Last year, having read illustrious articles like “How To Expand Your Online Reach”, and “Develop Your Author Platform Or Suffer Anonymity!”, or even “12 Routes to Achieving Online Omnipotence”, I made the foolhardy choice to follow every bloody writer on Twitter I could find, in the hope they’d follow me back.
Surely, with ONE BILLION FOLLOWERS, I’d be drowning in engagements and impressions and all those magical metrics of modern life!
It worked, to an extent. I’d post a blog, pin a link to my Twitter profile, then follow 50 writers I could find using hashtags or bio searches. Maybe two thirds of those would follow me back.
A week later, I’d do the same thing, but then unfollow anyone who hadn’t had the GOOD BLOODY GRACE to follow me back – the ungrateful gets.
Sometimes, we writers can be a heinous bunch. We give birth to our characters, write life into them, give them hopes and dreams, and send them out into a world that we loveingly created just for them; only to dash their hopes, torment their dreams and torture them hideously until they are forced to change in order to cope.
The problem comes when we’re too mean to them. It’s not uncommon for a writer to lead their characters into a trap from which it appears impossible to escape. Then what?
They’re bloody everywhere aren’t they? Western media is awash with the shambling degenerates, mindlessly meandering through malls or ineffectively banging against baffling barriers of glass. Of all the stages of human life, only babies are more hopeless.
The zombie theme has reached saturation point – nay! It reached saturation point over a decade ago when 28 Days Later tried to reanimate the rotting genre with super-fast zombies. Cillian Murphy tried to trick us, but we knew what they were. You can call it “the Rage” all you like – they’re still zombies.
So while The Walking Dead went back to basics to find human drama in a world of brain-chomping corpses, Kory M Shrum sought an entirely different form to explore life after death.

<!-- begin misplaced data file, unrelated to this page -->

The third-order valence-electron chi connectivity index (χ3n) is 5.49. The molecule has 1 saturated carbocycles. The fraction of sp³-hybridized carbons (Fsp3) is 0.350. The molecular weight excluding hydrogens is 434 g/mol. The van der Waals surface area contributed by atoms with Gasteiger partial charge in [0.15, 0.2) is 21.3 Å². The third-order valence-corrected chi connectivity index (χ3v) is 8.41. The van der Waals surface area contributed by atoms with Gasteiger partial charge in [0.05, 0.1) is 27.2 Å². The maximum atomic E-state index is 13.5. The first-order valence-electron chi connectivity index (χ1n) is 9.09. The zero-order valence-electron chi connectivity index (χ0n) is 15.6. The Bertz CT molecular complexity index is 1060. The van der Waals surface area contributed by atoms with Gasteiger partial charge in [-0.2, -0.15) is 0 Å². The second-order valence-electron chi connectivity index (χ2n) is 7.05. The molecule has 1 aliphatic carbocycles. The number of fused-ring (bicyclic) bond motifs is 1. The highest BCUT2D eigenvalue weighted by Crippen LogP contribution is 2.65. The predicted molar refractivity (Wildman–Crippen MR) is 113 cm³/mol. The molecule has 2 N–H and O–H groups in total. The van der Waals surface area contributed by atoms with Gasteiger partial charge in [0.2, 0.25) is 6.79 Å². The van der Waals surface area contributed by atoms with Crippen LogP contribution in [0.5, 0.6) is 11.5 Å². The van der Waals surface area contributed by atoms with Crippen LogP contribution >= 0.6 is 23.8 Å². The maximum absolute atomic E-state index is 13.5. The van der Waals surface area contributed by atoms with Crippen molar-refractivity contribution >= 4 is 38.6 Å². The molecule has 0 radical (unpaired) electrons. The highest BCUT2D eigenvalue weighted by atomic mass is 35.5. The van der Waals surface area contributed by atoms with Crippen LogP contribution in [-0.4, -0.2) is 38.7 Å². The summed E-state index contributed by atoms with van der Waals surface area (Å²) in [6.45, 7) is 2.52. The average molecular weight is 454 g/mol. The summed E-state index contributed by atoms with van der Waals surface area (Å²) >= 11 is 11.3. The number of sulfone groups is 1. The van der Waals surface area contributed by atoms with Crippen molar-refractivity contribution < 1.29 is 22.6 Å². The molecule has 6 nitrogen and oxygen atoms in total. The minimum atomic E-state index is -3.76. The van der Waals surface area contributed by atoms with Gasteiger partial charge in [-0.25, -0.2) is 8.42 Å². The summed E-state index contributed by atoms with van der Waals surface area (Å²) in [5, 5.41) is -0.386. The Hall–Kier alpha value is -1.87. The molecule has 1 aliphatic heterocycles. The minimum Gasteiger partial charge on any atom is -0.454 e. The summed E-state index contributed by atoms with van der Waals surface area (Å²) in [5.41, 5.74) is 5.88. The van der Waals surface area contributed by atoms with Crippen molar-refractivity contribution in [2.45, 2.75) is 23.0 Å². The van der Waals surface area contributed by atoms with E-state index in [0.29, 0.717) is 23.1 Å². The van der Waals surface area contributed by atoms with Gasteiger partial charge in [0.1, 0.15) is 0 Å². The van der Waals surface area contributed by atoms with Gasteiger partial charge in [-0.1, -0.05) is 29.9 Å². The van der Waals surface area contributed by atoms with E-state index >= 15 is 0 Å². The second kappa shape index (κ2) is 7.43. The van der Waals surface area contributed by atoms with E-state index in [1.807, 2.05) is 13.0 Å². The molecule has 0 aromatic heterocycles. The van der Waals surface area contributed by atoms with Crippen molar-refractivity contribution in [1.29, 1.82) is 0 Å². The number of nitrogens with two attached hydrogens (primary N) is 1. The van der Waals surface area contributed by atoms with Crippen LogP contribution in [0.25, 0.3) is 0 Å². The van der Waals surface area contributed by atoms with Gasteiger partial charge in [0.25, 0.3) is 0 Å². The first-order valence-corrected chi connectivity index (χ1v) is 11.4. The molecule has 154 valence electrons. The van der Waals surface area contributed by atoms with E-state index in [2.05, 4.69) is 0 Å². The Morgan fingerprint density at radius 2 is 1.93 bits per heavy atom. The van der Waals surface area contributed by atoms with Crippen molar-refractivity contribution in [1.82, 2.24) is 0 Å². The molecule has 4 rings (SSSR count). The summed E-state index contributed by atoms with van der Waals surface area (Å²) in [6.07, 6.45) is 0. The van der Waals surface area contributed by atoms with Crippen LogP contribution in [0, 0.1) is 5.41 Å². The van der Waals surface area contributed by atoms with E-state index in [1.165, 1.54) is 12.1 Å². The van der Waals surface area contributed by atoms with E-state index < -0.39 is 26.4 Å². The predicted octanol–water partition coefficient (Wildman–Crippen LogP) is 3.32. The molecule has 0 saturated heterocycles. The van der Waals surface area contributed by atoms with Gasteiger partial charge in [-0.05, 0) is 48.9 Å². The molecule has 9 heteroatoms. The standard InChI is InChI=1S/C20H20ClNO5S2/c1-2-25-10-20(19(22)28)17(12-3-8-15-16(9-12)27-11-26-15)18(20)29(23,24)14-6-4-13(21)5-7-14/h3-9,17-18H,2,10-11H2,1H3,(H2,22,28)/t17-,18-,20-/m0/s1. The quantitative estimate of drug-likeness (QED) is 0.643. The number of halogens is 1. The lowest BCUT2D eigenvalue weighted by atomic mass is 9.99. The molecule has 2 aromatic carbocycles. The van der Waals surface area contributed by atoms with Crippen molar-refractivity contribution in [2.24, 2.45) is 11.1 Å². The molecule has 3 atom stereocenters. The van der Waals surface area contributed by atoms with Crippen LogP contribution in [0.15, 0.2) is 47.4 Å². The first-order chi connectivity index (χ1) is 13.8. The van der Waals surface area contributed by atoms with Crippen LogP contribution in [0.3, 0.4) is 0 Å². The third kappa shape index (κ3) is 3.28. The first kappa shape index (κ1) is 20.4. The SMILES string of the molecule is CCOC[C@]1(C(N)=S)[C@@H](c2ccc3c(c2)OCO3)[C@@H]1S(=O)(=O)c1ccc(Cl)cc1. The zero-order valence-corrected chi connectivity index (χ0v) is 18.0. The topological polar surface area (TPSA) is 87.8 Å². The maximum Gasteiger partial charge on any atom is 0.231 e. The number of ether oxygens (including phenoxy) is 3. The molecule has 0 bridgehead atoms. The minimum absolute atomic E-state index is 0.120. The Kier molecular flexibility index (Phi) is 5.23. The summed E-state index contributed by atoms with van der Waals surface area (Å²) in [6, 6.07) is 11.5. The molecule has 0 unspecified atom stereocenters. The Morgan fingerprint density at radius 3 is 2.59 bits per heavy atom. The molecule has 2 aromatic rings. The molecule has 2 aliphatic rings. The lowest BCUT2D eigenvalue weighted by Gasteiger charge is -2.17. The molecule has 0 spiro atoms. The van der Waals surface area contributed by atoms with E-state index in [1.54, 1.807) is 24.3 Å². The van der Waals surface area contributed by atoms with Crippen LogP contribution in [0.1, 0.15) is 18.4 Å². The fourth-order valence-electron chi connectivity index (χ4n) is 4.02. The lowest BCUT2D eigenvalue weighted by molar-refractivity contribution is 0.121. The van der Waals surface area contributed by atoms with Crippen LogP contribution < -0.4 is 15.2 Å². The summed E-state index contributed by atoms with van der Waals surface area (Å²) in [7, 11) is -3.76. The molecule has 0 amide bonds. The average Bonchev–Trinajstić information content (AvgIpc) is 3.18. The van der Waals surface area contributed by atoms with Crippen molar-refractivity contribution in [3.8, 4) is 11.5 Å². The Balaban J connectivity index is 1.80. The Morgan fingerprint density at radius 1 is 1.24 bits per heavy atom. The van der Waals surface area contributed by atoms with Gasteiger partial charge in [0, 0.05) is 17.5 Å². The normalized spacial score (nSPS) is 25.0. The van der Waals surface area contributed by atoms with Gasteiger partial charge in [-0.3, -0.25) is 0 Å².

I enter a flash fiction competition every Friday. I do this for a variety of reasons:
1.) It’s fun.
2.) I meet other writers.
3.) I hone my craft
4.) It generates ideas.
My latest effort was limited to 150 words. That’s not a lot if you hope to include compelling characters, potent plot lines, convincing dialogue and rich descriptions all in the one piece.
Therefore, often, you have to focus on one or two aspects of a story – the idea, the conflict, the character, the prose.
Last Friday’s prompt was inspired by the Iliad, which I studied in my sixth-form Classics A-Level. I’ve always loved Homer – I’ve got old drafts of “Modern Odyssey” story ideas that I was toying with as a 17-year-old fiction smith.
After a month of island-hopping, we felt the need for something a bit different, and Georgetown promised to be exactly that.
Those of you with some knowledge of Malaysia will balk at my error: “But Georgetown IS on an island, you fool!” Yes, yes, I know, but it’s connected to the mainland by a big fat bridge, so it doesn’t count. Continue reading Spicy variety in Georgetown→
Our first border crossing – from Thailand to Malaysia – was impressively painless, apart from carrying around a rucksack on my freshly scalded back. Flesh-grating torture aside, the visas were free, the immigration officers unquestioning, and the boat was quick and comfortable.
Our first port of call – Pulau Langkawi – was made a duty-free zone in 1987 to boost tourism and improve the livelihoods of the island’s inhabitants. We celebrated this economic liberation with a glass of Prosecco as soon as we arrived, toasting the island’s effervescent relationship with alcohol, before heading out for a booze-free meal. Continue reading Langkawi – Malaysia’s malaise→
I first came across China Miéville last year, during a sci-fi binge that I had hoped would bring me up to date with the genre. Despite enjoying science fiction, my sample of it was rather antiquated – Shelley, Verne, Wells – being mostly from Literature classes.
Some cursory research (Top 100s and the like) led me to The City & The City (2009), an immensely rewarding fusion of science fiction and crime noir by Miéville. The concept is elegant: a city inhabits the exact same geographical space as another entirely foreign city, with denizens of both forced to ignore, avoid and “unsee” the existence of the other. The penalty of interacting, or even noticing, the opposite plane is named Breach and is swiftly and ruthlessly dealt with by an ethereal force of the same name.
It’s ruddy ace, it is. The plot follows a detective as he investigates a murder that appears to have involved some form of Breach from the neighbouring city, but a conspiracy is afoot and dark forces attempt to pervert the course of justice. Read it. It’s brilliant.
The Fall of Hyperion (1990) is the second instalment in Dan Simmons’ epic science fiction series, the Hyperion Cantos. The first, Hyperion (1989), is a glorious cacophony of ideas structured as a sci-fi Canterbury Tales-style pilgrimage, following seven men and women (and one newborn) on their Chaucerian voyage to the Time Tombs on the eponymous planet.
My exposé of the most insidious
deception in human history
By Thomas Harrison, reporter, Channel 4 News
It is with a clear conscience that I endure the world’s venomous loathing. My actions, heinous to so many of you, were made in good faith, and with pure intentions. I offer no apology for the havoc I have supposedly reaped upon our planet.